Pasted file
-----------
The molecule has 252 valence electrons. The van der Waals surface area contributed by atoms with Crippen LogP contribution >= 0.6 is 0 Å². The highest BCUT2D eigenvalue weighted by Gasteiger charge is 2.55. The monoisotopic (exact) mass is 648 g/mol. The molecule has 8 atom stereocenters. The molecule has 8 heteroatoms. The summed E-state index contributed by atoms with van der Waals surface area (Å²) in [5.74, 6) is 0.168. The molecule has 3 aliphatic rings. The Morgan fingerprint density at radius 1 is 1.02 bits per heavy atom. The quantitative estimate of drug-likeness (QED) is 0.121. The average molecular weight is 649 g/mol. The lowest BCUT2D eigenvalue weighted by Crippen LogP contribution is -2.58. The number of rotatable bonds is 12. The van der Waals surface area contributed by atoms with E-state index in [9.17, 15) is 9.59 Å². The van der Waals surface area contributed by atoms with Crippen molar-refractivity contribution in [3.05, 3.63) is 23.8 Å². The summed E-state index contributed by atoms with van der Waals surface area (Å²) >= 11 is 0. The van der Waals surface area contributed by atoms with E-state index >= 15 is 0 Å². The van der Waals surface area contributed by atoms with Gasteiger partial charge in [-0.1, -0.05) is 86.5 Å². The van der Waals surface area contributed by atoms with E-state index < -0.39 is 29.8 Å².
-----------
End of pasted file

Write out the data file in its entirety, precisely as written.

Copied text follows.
The molecule has 252 valence electrons. The van der Waals surface area contributed by atoms with Crippen LogP contribution >= 0.6 is 0 Å². The highest BCUT2D eigenvalue weighted by Gasteiger charge is 2.55. The monoisotopic (exact) mass is 648 g/mol. The molecule has 8 atom stereocenters. The molecule has 8 heteroatoms. The summed E-state index contributed by atoms with van der Waals surface area (Å²) in [5.74, 6) is 0.168. The molecule has 3 aliphatic rings. The Morgan fingerprint density at radius 1 is 1.02 bits per heavy atom. The quantitative estimate of drug-likeness (QED) is 0.121. The average molecular weight is 649 g/mol. The lowest BCUT2D eigenvalue weighted by Crippen LogP contribution is -2.58. The number of rotatable bonds is 12. The van der Waals surface area contributed by atoms with E-state index in [9.17, 15) is 9.59 Å². The van der Waals surface area contributed by atoms with Crippen molar-refractivity contribution in [3.05, 3.63) is 23.8 Å². The summed E-state index contributed by atoms with van der Waals surface area (Å²) >= 11 is 0. The van der Waals surface area contributed by atoms with E-state index >= 15 is 0 Å². The van der Waals surface area contributed by atoms with Gasteiger partial charge in [-0.1, -0.05) is 86.5 Å². The van der Waals surface area contributed by atoms with E-state index < -0.39 is 29.8 Å².